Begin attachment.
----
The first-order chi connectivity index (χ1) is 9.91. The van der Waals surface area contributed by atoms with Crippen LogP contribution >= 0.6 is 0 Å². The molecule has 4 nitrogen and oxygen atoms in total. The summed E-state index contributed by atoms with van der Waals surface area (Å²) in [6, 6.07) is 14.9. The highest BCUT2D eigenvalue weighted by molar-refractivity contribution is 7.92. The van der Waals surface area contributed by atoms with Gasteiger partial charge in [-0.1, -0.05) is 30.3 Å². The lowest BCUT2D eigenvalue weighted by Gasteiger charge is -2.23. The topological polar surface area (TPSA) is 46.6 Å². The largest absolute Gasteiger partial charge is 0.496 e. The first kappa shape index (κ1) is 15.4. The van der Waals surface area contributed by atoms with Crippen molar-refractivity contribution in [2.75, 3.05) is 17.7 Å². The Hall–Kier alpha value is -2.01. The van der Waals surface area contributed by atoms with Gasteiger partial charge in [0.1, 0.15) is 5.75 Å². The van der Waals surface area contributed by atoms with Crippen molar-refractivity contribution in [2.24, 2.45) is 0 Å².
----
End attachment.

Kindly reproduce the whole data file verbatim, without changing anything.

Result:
The first-order chi connectivity index (χ1) is 9.91. The van der Waals surface area contributed by atoms with Crippen LogP contribution >= 0.6 is 0 Å². The molecule has 4 nitrogen and oxygen atoms in total. The summed E-state index contributed by atoms with van der Waals surface area (Å²) in [6, 6.07) is 14.9. The highest BCUT2D eigenvalue weighted by molar-refractivity contribution is 7.92. The van der Waals surface area contributed by atoms with Gasteiger partial charge in [-0.1, -0.05) is 30.3 Å². The lowest BCUT2D eigenvalue weighted by Gasteiger charge is -2.23. The topological polar surface area (TPSA) is 46.6 Å². The largest absolute Gasteiger partial charge is 0.496 e. The first kappa shape index (κ1) is 15.4. The van der Waals surface area contributed by atoms with Crippen molar-refractivity contribution in [2.75, 3.05) is 17.7 Å². The Hall–Kier alpha value is -2.01. The van der Waals surface area contributed by atoms with Gasteiger partial charge in [0.1, 0.15) is 5.75 Å². The van der Waals surface area contributed by atoms with Crippen molar-refractivity contribution in [2.24, 2.45) is 0 Å².